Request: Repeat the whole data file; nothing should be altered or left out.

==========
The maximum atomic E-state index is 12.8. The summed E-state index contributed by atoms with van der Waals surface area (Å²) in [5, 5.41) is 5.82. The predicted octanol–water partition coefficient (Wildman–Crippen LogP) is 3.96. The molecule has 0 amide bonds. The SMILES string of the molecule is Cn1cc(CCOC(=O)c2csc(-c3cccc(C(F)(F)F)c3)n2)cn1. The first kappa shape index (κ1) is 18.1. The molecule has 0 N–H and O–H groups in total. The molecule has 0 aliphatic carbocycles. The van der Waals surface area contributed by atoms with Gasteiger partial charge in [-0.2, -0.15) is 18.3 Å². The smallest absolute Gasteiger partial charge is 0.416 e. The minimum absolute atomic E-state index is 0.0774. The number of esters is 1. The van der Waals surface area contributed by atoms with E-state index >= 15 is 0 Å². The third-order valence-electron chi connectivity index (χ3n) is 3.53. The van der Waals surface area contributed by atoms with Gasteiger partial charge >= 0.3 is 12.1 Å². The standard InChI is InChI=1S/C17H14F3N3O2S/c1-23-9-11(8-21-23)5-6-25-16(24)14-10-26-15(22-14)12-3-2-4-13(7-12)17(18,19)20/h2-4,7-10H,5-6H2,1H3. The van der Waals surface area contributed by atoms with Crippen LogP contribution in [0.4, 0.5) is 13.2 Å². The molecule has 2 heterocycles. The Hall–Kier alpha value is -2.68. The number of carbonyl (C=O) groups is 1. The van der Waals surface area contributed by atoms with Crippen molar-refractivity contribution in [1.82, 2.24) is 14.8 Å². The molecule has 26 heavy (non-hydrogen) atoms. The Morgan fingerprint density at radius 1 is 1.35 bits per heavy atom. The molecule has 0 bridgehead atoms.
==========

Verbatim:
The maximum atomic E-state index is 12.8. The summed E-state index contributed by atoms with van der Waals surface area (Å²) in [5, 5.41) is 5.82. The predicted octanol–water partition coefficient (Wildman–Crippen LogP) is 3.96. The molecule has 0 amide bonds. The SMILES string of the molecule is Cn1cc(CCOC(=O)c2csc(-c3cccc(C(F)(F)F)c3)n2)cn1. The first kappa shape index (κ1) is 18.1. The molecule has 0 N–H and O–H groups in total. The molecule has 0 aliphatic carbocycles. The van der Waals surface area contributed by atoms with Gasteiger partial charge in [-0.2, -0.15) is 18.3 Å². The smallest absolute Gasteiger partial charge is 0.416 e. The minimum absolute atomic E-state index is 0.0774. The number of esters is 1. The van der Waals surface area contributed by atoms with E-state index >= 15 is 0 Å². The third-order valence-electron chi connectivity index (χ3n) is 3.53. The van der Waals surface area contributed by atoms with Gasteiger partial charge >= 0.3 is 12.1 Å². The standard InChI is InChI=1S/C17H14F3N3O2S/c1-23-9-11(8-21-23)5-6-25-16(24)14-10-26-15(22-14)12-3-2-4-13(7-12)17(18,19)20/h2-4,7-10H,5-6H2,1H3. The van der Waals surface area contributed by atoms with Crippen LogP contribution in [0.4, 0.5) is 13.2 Å². The molecule has 2 heterocycles. The Hall–Kier alpha value is -2.68. The number of carbonyl (C=O) groups is 1. The van der Waals surface area contributed by atoms with Crippen molar-refractivity contribution in [1.82, 2.24) is 14.8 Å². The molecule has 26 heavy (non-hydrogen) atoms. The Morgan fingerprint density at radius 1 is 1.35 bits per heavy atom. The molecule has 0 bridgehead atoms.